To remove a case based on diversity jurisdiction, a defendant must demonstrate “that all of the prerequisites of diversity jurisdiction contained in 28 U.S.C. § 1332 are satisfied.”[9] Thus, the removing defendant must establish that the amount in controversy exceeds $75, 000 and that the parties are diverse in citizenship.[10] In this case, the removing defendants contend that these criteria are satisfied when the citizenship of LGSH, the allegedly improperly joined defendant, is disregarded, while the plaintiff argues that complete diversity does not exist because there is no basis for disregarding LGSH's citizenship.

         A. Does the Amount in Controversy Exceed the Statutory Threshold?

         The amount in controversy is the sum claimed by the plaintiff in his complaint if the claim was apparently made in good faith.[11] When the complaint does not state a specific amount of damages, the defendant must establish by a preponderance of the evidence that the amount in controversy exceeds the jurisdictional threshold.[12] This burden can be satisfied either by demonstrating that the amount in controversy is facially apparent from the plaintiff's pleadings or by setting forth the facts in controversy with summary-judgment-type evidence that support a finding of the requisite amount.[13] In this case, the plaintiff alleges that he underwent a Mako robotic-assisted knee replacement surgery at LGSH and that following this surgery, he sustained tibial fractures in both knees, requiring two additional major reconstructive surgeries. Although no specific amount of damages is stated in the Petition, common sense indicates that it is more likely than not that if plaintiff is successful, he would recover damages in excess of $75, 000. Accordingly, the undersigned finds that it is facially apparent that the plaintiff's claims exceed the $75, 000 statutory threshold for jurisdiction under 28 U.S.C. § 1332.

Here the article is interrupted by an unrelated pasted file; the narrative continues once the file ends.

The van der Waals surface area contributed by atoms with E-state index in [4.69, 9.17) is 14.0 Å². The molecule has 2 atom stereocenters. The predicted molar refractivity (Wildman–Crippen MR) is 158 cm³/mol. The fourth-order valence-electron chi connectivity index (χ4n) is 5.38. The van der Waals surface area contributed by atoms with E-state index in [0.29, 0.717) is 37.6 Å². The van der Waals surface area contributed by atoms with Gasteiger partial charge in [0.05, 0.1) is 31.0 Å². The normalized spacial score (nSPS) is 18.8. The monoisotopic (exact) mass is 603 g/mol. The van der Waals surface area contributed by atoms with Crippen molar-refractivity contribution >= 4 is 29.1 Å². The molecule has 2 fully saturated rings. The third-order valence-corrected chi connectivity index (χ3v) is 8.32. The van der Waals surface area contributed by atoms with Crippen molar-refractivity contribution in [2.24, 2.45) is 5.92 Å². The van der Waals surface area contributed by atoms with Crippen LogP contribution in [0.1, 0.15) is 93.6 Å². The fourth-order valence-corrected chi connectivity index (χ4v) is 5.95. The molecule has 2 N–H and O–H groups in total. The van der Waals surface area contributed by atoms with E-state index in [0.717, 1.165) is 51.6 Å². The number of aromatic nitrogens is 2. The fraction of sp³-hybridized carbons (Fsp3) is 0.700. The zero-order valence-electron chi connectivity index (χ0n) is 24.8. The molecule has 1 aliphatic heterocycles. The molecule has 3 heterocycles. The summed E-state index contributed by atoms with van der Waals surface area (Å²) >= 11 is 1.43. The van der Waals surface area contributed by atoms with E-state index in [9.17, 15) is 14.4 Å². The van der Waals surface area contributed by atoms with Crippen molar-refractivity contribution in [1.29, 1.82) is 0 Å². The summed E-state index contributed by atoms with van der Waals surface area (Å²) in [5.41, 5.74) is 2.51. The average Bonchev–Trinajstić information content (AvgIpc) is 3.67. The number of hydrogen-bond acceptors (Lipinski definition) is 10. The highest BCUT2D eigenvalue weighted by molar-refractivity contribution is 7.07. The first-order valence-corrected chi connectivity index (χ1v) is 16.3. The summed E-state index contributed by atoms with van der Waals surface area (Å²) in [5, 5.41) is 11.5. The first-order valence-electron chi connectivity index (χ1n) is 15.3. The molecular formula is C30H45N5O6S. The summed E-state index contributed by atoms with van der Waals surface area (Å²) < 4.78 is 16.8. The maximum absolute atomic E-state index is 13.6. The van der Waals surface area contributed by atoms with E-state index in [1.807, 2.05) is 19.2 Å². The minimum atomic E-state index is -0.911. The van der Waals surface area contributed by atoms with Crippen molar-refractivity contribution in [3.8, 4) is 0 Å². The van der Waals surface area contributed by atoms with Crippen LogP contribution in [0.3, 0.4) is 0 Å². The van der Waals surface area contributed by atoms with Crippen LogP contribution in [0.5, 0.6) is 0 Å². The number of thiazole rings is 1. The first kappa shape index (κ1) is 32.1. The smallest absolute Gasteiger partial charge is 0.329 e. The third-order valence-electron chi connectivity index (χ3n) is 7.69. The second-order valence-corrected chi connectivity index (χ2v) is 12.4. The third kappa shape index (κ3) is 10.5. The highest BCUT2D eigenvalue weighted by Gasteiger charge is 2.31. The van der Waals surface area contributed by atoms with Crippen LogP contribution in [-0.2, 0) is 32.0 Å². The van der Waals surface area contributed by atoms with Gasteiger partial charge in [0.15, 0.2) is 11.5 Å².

B. Are the parties diverse in citizenship?

         The basis upon which jurisdiction depends must be alleged affirmatively and distinctly and cannot be established argumentatively or by inference.[14] Therefore, when jurisdiction depends on citizenship, citizenship must be distinctly and affirmatively alleged.[15]